In an effort to get the bad taste of last week’s 1997 Camry (which did, incidentally, come with the most entertaining CraigsList ad I’ve read in quite a while) out of my mouth, I decided to go hunting for a proper Car Geek’s car for Cheap Heap of the Week. I present to you this 1997 Jaguar XJ6 Vanden Plas available on eBay in Bloomington, California with a Buy it Now price of just $1,100 – and yes, according to the seller, it starts, runs, and drives. Heck, the air conditioning even works!
So you might have noticed, my partner and I are all about big, stupid sedans lately. After yesterday’s post, I couldn’t help but wonder how many of you ran out and bought Quattroportes..? Then I wondered how many of those Quattroportes will start when you go to turn the key today. Then I had a better idea: you want angular 1970s styling in a car that won’t break the bank in either the repair shop or at the gas pump? What you need is a Peugeot 604 Turbo Diesel like
this one for sale in Sandpoint, Idaho for a paltry $1,500.
There is something utterly compelling about classic British cars. It was the Brits, after all, who really introduced America to the affordable sports car with the MGTD, Austin-Healey, MGA/B/C, Spridget, Lotus Elan, and a host of Triumphs. And those are just the regular production cars, never mind specialty cars from the likes of TVR, Morgan, and Ginetta. For many enthusiasts, however, the best British sports cars are unattainable due to price or rarity, while the affordable cars may not suit from a reliability or practicality standpoint. Enter the Jaguar XJ6. Taking the same basic venerable 4.2 liter XK inline-6 that dates back to the early XK120, the XJ6 represents an interesting bridge between the classic British sports car and a modern luxury sedan.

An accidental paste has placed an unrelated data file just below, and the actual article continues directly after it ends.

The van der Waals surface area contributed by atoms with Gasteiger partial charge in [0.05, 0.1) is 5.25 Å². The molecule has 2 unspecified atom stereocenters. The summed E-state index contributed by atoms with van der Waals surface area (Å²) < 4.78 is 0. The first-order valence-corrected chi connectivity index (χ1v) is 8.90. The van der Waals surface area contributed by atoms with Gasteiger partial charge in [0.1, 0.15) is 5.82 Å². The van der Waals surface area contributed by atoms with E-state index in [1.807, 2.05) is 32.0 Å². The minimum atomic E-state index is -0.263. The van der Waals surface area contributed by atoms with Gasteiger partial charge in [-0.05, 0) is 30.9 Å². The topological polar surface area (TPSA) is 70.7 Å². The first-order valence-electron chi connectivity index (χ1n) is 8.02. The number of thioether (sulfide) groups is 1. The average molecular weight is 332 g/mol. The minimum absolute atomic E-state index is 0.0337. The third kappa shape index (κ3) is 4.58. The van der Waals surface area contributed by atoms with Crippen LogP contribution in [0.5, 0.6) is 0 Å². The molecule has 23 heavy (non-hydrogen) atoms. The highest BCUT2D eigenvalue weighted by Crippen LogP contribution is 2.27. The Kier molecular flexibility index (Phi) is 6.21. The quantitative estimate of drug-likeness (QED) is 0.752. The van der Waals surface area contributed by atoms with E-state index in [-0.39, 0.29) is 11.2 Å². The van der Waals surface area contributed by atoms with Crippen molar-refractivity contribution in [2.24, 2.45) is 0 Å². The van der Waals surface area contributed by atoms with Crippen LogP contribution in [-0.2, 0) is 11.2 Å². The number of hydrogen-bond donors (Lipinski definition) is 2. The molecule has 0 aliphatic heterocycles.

Find this affordable example here at The New England Classic car Company in Stratford, Connecticut for just $3,500.
Once upon a time the term “sports sedan” referred to a four-door automobile whose driving characteristics engaged the driver in the actual act of driving through steering feedback, a taut suspension, and (gasp!) a manual transmission whereby the driver actually went through the process of selecting the appropriate cog and engaging it through a shifter and a clever foot pedal that released the gears. It is arguable whether BMW invented the concept of the sports sedan, but they worked hard through the late 1960s and te 1970s to hone it. By the time this car made the scene in 1983, BMW was at the top of the sports sedan heap.
Find it here on eBay in Salem, New Hampshire with a starting bid of $200.